You may have read that the Russian space agency had a setback: well.
As for the cause: RIA Novosti says:
A source in the Russian space industry earlier told RIA Novosti that preliminary conclusions about the possible causes of the failed launch could be ready in two-three days, but speculated that it was most likely a technical problem with the ill-fated DM-3 booster.
The source also said the launches from the Baikonur space center will be most likely suspended for the next 2-3 months as the area was contaminated by about 200 metric tons of toxic rocket fuel.
Yum! Here’s another angle:
In the second video, people are shown running away because they believe the rocket is coming towards them. Not an entirely irrational belief.
Would you like to see other things blowing up, but on purpose? Very well. Gage Towers in Mankato goes down, but not before there’s a series of extremely satisfying explosions.
You’ll want to see that again, right? Here’s another view.
But what did it look like in Slo-Mo?
Note the person on the bottom right who’s shooting it in vertical mode. Hopeless.
”DYING ON THE” PUNS TO START SOON Instagram’s addition of video will kill Vine, they said. CNBC notes that it’s happening rather quickly:
After reaching a peak of nearly 2.9 million shares on June 15, Vine shares on Twitter dropped sharply to 1.35 million—more than a 50 percent decrease—on June 21, just a day after Instagram video was launched.
Strikingly, on that very same day Vine saw the spike, Instagram shares on Twitter surpassed Vine shares on Twitter, perhaps signaling that Vine users fled the platform to embrace the now-multi-purpose Instagram.
Adding video to Instagram was both unnecessary and inevitable. They can stop adding features now. We’re fine. Meanwhile, in Vineland: Daily Dot has the story behind the most famous selfie from last week. In related news, I hate the word selfie.
The Hills rushed the field while Kayleigh filmed the entire thing on Vine, Twitter's video application, right up until the point where security personnel detained them. The video has since been removed from Twitter but the following GIF has been preserved.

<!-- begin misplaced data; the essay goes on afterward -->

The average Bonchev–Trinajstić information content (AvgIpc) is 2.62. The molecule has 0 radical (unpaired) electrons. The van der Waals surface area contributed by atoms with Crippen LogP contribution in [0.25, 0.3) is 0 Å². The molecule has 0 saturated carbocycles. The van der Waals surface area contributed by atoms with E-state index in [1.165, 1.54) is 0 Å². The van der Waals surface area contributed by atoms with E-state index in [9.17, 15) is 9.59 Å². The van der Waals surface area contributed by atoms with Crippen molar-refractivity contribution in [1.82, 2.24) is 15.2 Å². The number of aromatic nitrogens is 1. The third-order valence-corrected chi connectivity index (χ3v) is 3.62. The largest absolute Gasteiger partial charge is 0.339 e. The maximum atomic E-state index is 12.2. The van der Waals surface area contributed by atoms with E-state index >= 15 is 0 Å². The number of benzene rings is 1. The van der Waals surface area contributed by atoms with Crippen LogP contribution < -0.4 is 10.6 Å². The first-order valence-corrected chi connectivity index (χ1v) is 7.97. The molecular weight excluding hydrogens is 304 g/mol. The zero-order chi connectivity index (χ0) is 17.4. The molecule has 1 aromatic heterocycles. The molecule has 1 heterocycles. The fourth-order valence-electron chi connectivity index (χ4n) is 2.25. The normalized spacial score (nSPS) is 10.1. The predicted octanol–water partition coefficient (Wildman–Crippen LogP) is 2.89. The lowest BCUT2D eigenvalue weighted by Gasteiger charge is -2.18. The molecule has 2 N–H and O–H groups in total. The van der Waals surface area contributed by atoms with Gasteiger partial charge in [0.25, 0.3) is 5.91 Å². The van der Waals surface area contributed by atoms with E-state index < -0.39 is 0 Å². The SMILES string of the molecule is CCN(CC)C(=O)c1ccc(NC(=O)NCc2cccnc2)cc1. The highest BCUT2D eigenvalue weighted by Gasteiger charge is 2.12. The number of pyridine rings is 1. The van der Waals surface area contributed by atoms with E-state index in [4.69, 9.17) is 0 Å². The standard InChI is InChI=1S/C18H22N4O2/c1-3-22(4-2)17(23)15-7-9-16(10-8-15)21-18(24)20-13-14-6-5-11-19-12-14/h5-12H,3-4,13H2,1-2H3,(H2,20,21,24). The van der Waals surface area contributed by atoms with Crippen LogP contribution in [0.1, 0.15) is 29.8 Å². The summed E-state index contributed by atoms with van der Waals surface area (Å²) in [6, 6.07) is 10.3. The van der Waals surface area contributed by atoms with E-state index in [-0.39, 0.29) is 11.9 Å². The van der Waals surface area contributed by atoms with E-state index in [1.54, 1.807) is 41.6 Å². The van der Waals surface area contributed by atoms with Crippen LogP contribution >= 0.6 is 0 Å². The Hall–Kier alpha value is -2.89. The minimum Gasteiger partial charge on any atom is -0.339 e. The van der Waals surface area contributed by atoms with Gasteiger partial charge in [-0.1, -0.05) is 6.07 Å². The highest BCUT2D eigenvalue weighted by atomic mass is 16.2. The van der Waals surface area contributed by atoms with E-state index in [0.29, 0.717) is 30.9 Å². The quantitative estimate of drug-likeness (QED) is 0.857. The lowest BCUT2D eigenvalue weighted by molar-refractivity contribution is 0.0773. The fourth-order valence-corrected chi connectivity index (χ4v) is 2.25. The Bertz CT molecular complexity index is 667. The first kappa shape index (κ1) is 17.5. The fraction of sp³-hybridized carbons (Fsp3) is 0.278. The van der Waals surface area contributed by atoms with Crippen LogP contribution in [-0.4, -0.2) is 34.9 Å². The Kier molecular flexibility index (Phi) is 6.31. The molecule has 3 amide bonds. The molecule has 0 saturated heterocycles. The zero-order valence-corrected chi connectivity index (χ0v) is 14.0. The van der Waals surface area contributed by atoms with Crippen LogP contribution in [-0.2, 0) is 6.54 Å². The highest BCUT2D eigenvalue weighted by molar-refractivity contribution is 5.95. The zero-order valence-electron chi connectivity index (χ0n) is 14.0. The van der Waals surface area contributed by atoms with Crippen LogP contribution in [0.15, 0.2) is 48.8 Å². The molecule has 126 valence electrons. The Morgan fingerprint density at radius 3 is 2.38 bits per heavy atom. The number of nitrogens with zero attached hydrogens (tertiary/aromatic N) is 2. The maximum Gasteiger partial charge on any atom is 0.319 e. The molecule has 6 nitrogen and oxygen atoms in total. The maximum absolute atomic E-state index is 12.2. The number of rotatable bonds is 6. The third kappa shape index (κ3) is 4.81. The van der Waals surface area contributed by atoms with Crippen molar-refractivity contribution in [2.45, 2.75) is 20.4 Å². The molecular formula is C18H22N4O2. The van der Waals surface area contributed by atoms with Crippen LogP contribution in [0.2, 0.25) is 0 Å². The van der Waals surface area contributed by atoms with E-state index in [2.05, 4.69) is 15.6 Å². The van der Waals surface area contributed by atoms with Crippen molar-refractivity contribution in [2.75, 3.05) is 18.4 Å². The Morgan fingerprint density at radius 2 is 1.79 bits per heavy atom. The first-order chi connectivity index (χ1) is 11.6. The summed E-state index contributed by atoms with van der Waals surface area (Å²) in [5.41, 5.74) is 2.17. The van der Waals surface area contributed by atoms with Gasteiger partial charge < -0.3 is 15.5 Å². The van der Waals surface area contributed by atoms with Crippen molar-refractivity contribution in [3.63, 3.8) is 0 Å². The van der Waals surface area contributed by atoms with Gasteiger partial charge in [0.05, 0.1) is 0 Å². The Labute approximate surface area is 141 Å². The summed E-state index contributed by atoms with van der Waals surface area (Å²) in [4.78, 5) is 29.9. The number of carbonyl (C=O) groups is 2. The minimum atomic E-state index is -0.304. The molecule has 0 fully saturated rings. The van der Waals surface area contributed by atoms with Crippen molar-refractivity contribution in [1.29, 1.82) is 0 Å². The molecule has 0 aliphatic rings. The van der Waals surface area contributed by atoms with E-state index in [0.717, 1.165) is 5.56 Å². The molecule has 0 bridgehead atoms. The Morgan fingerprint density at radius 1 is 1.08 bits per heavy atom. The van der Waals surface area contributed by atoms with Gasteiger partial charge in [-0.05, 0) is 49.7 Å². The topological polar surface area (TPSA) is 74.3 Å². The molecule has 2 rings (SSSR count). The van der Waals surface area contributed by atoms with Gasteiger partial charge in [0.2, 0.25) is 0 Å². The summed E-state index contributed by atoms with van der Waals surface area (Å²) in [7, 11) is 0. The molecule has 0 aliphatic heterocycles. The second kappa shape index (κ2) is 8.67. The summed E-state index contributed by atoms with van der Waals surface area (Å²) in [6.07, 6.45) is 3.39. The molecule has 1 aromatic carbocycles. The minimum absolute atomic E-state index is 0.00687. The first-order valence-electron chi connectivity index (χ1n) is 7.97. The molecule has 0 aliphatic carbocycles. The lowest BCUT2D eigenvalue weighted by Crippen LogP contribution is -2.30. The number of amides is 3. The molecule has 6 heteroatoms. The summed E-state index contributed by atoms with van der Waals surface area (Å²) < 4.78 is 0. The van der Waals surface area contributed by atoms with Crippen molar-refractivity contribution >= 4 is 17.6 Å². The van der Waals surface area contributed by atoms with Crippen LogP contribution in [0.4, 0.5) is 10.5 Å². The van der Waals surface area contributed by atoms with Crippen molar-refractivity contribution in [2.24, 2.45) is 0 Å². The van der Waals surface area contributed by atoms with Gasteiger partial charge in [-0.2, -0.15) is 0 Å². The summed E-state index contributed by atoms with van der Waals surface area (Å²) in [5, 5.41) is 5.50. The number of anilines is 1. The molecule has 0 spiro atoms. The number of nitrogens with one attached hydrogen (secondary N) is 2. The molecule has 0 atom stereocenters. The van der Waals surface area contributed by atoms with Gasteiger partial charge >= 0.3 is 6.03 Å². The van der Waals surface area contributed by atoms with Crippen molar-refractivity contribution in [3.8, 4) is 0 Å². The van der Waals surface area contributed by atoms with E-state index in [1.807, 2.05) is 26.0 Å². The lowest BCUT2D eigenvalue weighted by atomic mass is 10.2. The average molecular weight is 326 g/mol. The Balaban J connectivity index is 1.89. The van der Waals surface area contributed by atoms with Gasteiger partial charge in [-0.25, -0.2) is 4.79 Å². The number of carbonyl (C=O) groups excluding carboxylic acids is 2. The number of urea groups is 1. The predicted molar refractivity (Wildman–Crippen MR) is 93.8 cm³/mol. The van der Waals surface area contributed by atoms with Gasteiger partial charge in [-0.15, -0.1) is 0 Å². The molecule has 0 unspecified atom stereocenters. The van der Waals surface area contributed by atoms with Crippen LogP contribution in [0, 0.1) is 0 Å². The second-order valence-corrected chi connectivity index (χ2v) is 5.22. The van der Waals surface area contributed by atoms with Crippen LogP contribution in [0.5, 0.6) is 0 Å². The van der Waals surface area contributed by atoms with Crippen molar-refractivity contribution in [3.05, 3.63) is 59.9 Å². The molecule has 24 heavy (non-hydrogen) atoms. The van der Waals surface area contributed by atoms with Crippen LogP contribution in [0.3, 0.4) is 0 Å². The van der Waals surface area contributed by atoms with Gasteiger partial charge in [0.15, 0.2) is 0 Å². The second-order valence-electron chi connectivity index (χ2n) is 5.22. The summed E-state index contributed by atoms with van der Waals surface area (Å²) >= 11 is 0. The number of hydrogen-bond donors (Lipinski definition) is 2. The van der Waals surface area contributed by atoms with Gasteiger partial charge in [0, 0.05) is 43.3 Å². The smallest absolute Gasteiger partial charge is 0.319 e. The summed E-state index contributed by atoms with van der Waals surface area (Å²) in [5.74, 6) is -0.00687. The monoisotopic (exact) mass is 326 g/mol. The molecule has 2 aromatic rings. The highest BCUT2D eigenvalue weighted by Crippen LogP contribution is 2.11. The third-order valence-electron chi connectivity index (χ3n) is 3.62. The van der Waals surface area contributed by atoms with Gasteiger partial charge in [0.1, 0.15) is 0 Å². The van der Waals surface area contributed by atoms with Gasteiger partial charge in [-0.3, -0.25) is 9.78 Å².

In related news, no one’s Asking Jeeves much these days, either. From the New York Times:
There’s an alternate universe where someone would ask you a question you don’t know the answer to and you would respond, “I don’t know, why don’t you AltaVista it?” Instead, in the real world, you reply, “Why don’t you Google it?” AltaVista, once the most advanced and comprehensive search engine on the Web, is just days away from its last breath.
Okay, one more internet thing: why you should never trust Facebook. From the “Well-Prepared Mind” blog:
I stopped using Facebook a long time ago, but I didn’t want to remove my account and have no visibility on how or what Facebook might be showing about me or someone using my name. So I decided to simply remove all my Facebook content.
Just over a year and a half ago, on January 30, 2012, I deleted every single Wall post I had ever made. By hand. One. By. One.
Last October, I logged in for a look-see and was stunned to find out that all of my deleted posts had been restored by Facebook and were present on my Timeline for all my friends to see. I fumed. I cursed them loudly on Twitter. And I deleted, not hid, deleted, every single one of my Wall posts again. By hand. One. By. One.
Well, it’s probably a glitch. Never trust Facebook? Isn’t that a bit hyperbolic? Sure. Then again, look what Symantec found in the Facebook Android app:
The first time you launch the Facebook application, even before logging in, your phone number will be sent over the Internet to Facebook servers. You do not need to provide your phone number, log in, initiate a specific action, or even need a Facebook account for this to happen.
According to Google Play, hundreds of millions of devices have installed the Facebook application and a significant portion of those devices are likely affected.
We reached out to Facebook who investigated the issue and will provide a fix in their next Facebook for Android release. They stated they did not use or process the phone numbers and have deleted them from their servers.
I’m sure useful, data-rich information like that was deleted as soon as possible. The drives were demagnetized and buried in a landfill next to the ET Atari cartridges.
Anyway, Instagram video is 15 seconds. Vine gives you 6. Here’s 17 seconds from Matt Oss on Vimeo. Yikes.
Say what you will about our weather last month, there’s an upside to being damp.